6.1 While uptake of “national screening programmes” is a proposed indicator of Domain 4 in the proposed Public Health Outcomes Framework, the Charity is concerned that there are no indicators designed to encourage local public health commissioners to promote the provision of information on other forms of testing.

6.2 The Charity has highlighted above (see points 4.1 to 4.4) the need for clarity over the commissioning of information about prostate cancer and the PSA test to ensure that men are able to make an informed choice about the test. To support the commissioning of this information, indicators will also be required within Domain 4 of the Outcomes Framework regarding awareness and uptake of the PSA test. The “take up of the NHS Health Check programme by those eligible” should also be included as an indicator to measure provision of this service across the country.

6.3 Local partnerships need to have access to, or be able to derive, the relevant data to identify inequalities in their area. In many areas of health we lack the necessary data to identify any inequalities that may exist. For example, data on the clinical outcomes from prostate cancer of people from particular ethnic or socio-economic backgrounds has not been routinely collected. As such it will currently be difficult to assess which groups within local populations need to be targeted to improve prostate cancer awareness. Furthermore, to ensure the Outcomes Framework can contribute to a reduction in health inequalities the collection of outcomes data must include information on different demographic factors, such as locality, age, ethnicity, sexuality, disability and socio-economic background.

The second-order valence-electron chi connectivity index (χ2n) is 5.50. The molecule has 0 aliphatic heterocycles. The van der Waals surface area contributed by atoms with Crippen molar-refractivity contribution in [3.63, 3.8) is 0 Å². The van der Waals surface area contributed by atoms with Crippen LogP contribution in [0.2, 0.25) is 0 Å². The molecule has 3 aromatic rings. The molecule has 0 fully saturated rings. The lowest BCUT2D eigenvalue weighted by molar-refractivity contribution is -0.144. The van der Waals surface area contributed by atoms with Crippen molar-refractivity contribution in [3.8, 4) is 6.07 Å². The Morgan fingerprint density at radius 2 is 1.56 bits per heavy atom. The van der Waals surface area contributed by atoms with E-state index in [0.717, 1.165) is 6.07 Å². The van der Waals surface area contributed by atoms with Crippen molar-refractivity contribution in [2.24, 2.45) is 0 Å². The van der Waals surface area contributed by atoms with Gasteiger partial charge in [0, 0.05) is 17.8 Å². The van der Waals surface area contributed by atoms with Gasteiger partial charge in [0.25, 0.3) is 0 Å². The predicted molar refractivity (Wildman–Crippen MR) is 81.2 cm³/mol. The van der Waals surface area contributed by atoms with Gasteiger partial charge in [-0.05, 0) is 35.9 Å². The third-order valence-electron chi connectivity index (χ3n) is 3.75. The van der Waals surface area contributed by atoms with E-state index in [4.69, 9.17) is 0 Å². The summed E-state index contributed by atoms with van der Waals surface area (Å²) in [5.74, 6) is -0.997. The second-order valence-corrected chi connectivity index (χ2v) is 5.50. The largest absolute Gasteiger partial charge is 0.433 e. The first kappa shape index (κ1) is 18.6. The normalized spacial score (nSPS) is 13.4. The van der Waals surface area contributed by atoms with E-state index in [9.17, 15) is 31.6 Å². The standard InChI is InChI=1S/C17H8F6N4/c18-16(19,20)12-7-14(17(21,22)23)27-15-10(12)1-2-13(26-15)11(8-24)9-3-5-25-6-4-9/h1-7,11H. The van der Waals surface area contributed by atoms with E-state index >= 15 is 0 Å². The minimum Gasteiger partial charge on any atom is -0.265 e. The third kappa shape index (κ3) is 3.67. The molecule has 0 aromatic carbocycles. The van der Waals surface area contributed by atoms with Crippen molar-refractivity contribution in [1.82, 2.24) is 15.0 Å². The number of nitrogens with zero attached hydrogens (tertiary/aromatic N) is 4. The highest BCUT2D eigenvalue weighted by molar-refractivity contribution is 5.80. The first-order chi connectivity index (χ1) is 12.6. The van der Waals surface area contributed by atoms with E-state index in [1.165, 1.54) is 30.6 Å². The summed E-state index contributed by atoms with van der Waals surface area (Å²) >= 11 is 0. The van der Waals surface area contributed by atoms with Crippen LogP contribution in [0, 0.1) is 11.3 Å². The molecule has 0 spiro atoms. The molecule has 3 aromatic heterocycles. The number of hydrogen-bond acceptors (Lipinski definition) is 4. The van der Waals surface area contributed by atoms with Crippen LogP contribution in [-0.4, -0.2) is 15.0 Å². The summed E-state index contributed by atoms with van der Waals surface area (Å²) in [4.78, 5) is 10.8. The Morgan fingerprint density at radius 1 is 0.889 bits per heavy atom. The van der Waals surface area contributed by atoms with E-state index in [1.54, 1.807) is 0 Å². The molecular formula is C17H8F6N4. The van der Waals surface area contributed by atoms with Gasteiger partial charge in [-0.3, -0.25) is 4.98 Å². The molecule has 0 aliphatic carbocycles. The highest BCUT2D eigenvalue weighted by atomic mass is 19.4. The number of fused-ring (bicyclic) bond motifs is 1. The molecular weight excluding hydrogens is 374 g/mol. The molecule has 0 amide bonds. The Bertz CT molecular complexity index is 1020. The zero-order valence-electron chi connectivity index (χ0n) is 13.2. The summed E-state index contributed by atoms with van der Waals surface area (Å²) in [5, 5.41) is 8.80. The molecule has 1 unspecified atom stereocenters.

6.4 The Charity believes that an indicator relating specifically to men’s health should also be included in the Outcomes Framework under Domain 5. This would encourage local authorities and their NHS partners to take action over time to address the causes of premature mortality among men.

7. Future of the Public Health Workforce

7.1 The Charity welcomes the proposals to “strengthen the focus on public health issues in the education and training of GPs.” The Charity believes this training should include information about how to proactively engage with men about prostate cancer (particularly those at higher risk of developing the disease) and to discuss the disease and all of the options available to them, including the PSA test.